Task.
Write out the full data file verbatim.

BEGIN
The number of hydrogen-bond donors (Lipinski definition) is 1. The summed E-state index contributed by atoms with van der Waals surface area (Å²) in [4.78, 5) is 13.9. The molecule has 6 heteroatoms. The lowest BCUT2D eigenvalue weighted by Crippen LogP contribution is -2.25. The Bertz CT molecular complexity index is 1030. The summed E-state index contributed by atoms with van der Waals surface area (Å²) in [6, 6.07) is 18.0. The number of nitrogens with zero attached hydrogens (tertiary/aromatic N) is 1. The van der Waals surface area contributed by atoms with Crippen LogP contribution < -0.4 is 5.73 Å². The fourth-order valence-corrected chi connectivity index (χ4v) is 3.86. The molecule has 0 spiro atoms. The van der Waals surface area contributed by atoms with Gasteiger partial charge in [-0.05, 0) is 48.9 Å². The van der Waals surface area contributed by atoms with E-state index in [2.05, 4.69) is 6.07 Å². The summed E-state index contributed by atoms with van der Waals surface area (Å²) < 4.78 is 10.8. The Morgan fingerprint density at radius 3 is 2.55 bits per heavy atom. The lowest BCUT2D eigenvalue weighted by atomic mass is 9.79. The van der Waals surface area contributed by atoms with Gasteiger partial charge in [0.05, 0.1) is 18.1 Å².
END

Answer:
The number of hydrogen-bond donors (Lipinski definition) is 1. The summed E-state index contributed by atoms with van der Waals surface area (Å²) in [4.78, 5) is 13.9. The molecule has 6 heteroatoms. The lowest BCUT2D eigenvalue weighted by Crippen LogP contribution is -2.25. The Bertz CT molecular complexity index is 1030. The summed E-state index contributed by atoms with van der Waals surface area (Å²) in [6, 6.07) is 18.0. The number of nitrogens with zero attached hydrogens (tertiary/aromatic N) is 1. The van der Waals surface area contributed by atoms with Crippen LogP contribution < -0.4 is 5.73 Å². The fourth-order valence-corrected chi connectivity index (χ4v) is 3.86. The molecule has 0 spiro atoms. The van der Waals surface area contributed by atoms with Gasteiger partial charge in [-0.05, 0) is 48.9 Å². The van der Waals surface area contributed by atoms with E-state index in [2.05, 4.69) is 6.07 Å². The summed E-state index contributed by atoms with van der Waals surface area (Å²) < 4.78 is 10.8. The Morgan fingerprint density at radius 3 is 2.55 bits per heavy atom. The lowest BCUT2D eigenvalue weighted by atomic mass is 9.79. The van der Waals surface area contributed by atoms with Gasteiger partial charge in [0.05, 0.1) is 18.1 Å².